• Replay attack prevention: Each issued U-Prove token also contains a token-specific public key that is known only to the Prover. The Prover randomly generates it during the issuance protocol, together with a corresponding private key for the U-Prove token. In contrast to the token’s public key, this private key is not part of the U-Prove token; the Prover never discloses it when using the U-Prove token. In the next section we will explain how this prevents Verifiers from replaying presented U-Prove tokens.

After obtaining a token, the Prover will use it in relation with a Verifier to establish a trusted relationship between the two via the Presentation Protocol:

To present a U-Prove token to a Verifier, the Prover and the Verifier engage in an instance of the U-Prove presentation protocol. In addition to providing the token attributes (or, as we will see in Section 4.3, only a subset of the attributes), the Issuer’s signature, and the Prover’s token-specific public key, the Prover also sends along a response to the Verifier. To compute this response the Prover applies the private key for the U-Prove token to a presentation challenge of the Verifier. This presentation challenge must include a nonce, that is, a unique number that is never reused; a large random number will do, as will a timestamp or a counter appended to a unique Verifier identifier.

We refer to the Prover-computed response as the presentation proof; it is a cryptographic proof of possession of the private key corresponding to the presented U-Prove token. It proves that the private key has been applied to the presentation challenge but the private key itself remains secret; this security guarantee holds even if all Verifiers and the Issuer collude, examine arbitrarily many presentation proofs created with the same U-Prove token, and deviate from the issuance and the presentation protocols. As a result, Verifiers cannot replay the U-Prove tokens presented to them.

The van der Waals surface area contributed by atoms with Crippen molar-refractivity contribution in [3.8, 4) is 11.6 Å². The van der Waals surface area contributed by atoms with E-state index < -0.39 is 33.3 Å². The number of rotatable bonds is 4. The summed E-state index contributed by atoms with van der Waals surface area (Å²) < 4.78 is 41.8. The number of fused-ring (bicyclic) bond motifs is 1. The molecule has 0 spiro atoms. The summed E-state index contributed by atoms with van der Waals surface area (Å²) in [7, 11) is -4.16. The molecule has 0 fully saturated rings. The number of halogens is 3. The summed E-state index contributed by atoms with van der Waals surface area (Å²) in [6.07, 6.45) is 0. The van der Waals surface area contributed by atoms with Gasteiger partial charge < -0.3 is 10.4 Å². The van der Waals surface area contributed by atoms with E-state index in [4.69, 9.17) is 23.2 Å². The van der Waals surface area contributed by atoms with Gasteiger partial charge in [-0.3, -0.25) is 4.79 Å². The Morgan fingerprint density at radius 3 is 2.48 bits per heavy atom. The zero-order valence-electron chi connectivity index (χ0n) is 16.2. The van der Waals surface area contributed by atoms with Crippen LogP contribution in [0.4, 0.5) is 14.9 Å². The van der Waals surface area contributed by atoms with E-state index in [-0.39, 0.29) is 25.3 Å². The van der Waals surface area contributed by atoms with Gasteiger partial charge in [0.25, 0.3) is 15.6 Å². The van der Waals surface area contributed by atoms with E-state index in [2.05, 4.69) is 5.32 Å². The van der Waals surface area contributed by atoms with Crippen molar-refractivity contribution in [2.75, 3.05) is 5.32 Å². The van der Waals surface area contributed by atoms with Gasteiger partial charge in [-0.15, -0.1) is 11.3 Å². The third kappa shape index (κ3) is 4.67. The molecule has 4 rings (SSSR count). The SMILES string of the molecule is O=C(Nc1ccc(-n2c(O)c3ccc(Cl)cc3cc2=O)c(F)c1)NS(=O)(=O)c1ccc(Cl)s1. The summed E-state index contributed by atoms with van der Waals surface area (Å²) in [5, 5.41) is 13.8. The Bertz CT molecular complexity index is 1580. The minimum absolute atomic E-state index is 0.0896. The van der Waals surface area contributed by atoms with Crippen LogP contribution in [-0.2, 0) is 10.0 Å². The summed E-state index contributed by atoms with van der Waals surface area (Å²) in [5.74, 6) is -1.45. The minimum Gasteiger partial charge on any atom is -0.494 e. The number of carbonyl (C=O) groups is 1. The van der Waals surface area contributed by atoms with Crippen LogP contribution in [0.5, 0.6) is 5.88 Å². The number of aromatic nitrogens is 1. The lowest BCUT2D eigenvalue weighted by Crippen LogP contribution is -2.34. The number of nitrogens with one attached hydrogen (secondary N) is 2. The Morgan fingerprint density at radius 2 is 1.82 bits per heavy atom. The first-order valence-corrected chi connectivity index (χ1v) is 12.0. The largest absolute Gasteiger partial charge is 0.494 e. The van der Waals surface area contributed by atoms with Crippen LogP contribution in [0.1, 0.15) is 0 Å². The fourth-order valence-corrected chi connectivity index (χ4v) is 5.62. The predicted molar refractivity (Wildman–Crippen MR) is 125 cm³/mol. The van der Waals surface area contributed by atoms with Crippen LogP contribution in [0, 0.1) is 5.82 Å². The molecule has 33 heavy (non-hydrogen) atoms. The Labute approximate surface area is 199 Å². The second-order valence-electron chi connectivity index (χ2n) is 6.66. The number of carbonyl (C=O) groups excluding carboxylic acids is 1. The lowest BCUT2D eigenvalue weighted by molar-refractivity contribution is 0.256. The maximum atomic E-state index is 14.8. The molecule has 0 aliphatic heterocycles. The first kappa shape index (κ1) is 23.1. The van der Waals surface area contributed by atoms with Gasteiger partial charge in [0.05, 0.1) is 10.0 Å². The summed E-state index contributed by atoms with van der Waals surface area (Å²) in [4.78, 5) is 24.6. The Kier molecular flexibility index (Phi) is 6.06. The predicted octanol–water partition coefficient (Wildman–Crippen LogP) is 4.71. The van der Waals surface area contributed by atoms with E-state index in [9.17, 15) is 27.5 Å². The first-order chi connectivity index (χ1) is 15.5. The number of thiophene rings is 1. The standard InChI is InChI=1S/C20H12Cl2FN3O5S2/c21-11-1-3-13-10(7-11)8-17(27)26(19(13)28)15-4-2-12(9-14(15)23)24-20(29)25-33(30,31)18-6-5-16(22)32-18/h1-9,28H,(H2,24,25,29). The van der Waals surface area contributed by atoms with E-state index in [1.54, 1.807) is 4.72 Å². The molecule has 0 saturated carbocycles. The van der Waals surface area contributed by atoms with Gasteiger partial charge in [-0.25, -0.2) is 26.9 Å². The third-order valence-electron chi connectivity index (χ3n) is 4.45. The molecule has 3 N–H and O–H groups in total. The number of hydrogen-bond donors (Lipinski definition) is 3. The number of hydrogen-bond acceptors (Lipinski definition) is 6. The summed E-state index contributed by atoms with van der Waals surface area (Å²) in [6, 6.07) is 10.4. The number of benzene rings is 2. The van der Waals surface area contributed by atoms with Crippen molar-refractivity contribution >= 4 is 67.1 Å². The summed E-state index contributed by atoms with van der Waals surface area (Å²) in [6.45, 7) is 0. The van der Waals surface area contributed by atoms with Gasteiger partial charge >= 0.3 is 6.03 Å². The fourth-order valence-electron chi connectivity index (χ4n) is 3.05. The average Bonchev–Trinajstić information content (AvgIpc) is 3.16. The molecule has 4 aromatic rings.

There are several security features related to using U-Prove tokens: Untraceability, Unlinkability, Revocability, Reusability, and others. One of the interesting ones is Selective Disclosure, the ability to include encrypted attributes in the token, information that is not disclosed even to the Issuer unless the Prover wants to.

According to Microsoft, U-Prove can be used in virtually any communication and transaction system, examples being:  “digital rights management, electronic voting, electronic payment instruments, electronic health records, electronic postage, online auctions, public transport ticketing, road-toll pricing, loyalty schemes, and e-gaming.” It can also be applied to “non-human entities, such as computer processes, software applications, hardware devices, and so forth”. U-Prove facilitates sharing information via untrusted parties enabling “the design of new applications with no physical-world analogy; one example area of interest is cloud computing services that can perform limited operations on integrity-protected input data from different sources.”

Additional information on U-Prove: U-Prove Home Page, Announcing Microsoft’s U-Prove Community Technical Preview (CTP) and Deep Dive into U-Prove Cryptographic Protocols, two Channel 9 interviews with Stefan Brands, U-Prove CTP: a Developers’ Perspective.